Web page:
NCERT Solutions Class 12 Biology Chapter 16

Biology is a popular discipline that deals with the study of living things. Biology students use scientific procedures to understand the diversity of life and the interrelationships between organisms and their surroundings. In addition, they learn how to use live creatures and their products to improve human health and the environment. The Greek words “bios,” which means “life,” and “logos,” which means “knowledge” or “learning,” are combined to form the word biology.

The 16th Chapter of Class 12 Biology is Environmental Issues. Questions about the causes of environmental imbalances, risks to natural resources because of environmental inequalities, and so on will be found in this Chapter. Environmental Issues are the negative consequences of human activity on the environment. For example, it degrades the quality of the air, water, and soil. These unfavourable circumstances result in environmental difficulties that impact the environment’s natural condition.

Biology comes under the list of one of the students’ favourite subjects. But unfortunately, most students have trouble remembering key terminology and frequently fail to understand essential life processes. Extramarks has developed Biology Class 12 Chapter 16 NCERT Solutions to overcome this fear. The subject experts having years of experience have developed these solutions so that students can take help from solved chapter end questions .

Apart from these, Extramarks offers students a variety of study materials to choose from.. Material such as NCERT exemplar, CBSE revision notes, CBSE sample papers, CBSE past years’ question papers, and more are waiting for them at the Extramarks’ website.


Key Topics Covered in NCERT Solutions Class 12 Biology Chapter 16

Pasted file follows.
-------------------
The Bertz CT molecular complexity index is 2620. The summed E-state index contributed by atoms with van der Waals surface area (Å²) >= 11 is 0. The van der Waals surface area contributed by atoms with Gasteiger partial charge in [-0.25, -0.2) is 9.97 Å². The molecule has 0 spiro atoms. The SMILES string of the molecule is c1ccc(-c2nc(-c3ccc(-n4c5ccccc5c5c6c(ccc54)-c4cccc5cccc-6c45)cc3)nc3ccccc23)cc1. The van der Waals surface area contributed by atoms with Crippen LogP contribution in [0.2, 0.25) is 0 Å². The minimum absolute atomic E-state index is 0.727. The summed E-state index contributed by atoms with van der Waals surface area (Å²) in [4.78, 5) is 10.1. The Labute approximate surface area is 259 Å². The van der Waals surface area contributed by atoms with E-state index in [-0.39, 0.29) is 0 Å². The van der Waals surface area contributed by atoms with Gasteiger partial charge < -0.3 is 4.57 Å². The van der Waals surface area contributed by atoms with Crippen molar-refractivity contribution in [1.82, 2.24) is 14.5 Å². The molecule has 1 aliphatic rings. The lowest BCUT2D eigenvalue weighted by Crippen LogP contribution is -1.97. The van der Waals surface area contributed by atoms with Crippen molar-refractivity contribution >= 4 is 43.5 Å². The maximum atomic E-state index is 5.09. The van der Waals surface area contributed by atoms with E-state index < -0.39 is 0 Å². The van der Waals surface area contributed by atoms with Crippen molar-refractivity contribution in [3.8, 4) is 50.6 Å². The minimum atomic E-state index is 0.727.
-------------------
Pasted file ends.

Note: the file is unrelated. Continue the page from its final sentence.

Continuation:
The key topics  covered in NCERT Solutions Class 12 Biology Chapter 16- Environmental Issues are mentioned below:

Air Pollution and its Control
Water Pollution and its Control
Solid Wastes
Agro-chemicals and their effects
Radioactive Wastes
Greenhouse Effect and Global Warming
Ozone Depletion in the Stratosphere
Degradation by Improper Resource Utilisation and Maintenance

Let us now look at Extramarks’ in-depth information on each subtopic in NCERT Solutions Class 12 Biology Chapter 16- Environmental Issues.


Air Pollution and its Control

NCERT Solutions Class 12 Biology Chapter 16 explains the concept of Air pollution and its control in the following section. Both plants and animals are harmed by air pollution. Crop development and production are harmed by air pollution. In addition, humans’ respiratory systems are affected. Thermal power plants, smelters, and other industries emit particulate and gaseous air pollutants. These contaminants are hazardous and should be filtered before being discharged into the environment. An electrostatic precipitator is the most extensively used technology for removing particulate particles. Inhaling particulate matter causes breathing and respiratory difficulties, inflammations, irritations, and even premature mortality.

Excessive usage of automobiles is another major source of air pollution in urban areas. Catalytic converters, which use precious metals such as platinum, palladium, and rhodium as catalysts, are installed in cars to avoid the emission of hazardous gases. Toxic emissions can be reduced by using unleaded gasoline or diesel. In 1981, the Air (Prevention and Control of Pollution) Act became law. In India, the Air Act was enacted in 1981 to address pollution prevention and control. The Air Act was revised in 1987 to add noise as an air contaminant.


Controlling Vehicular Air Pollution: A Case Study of Delhi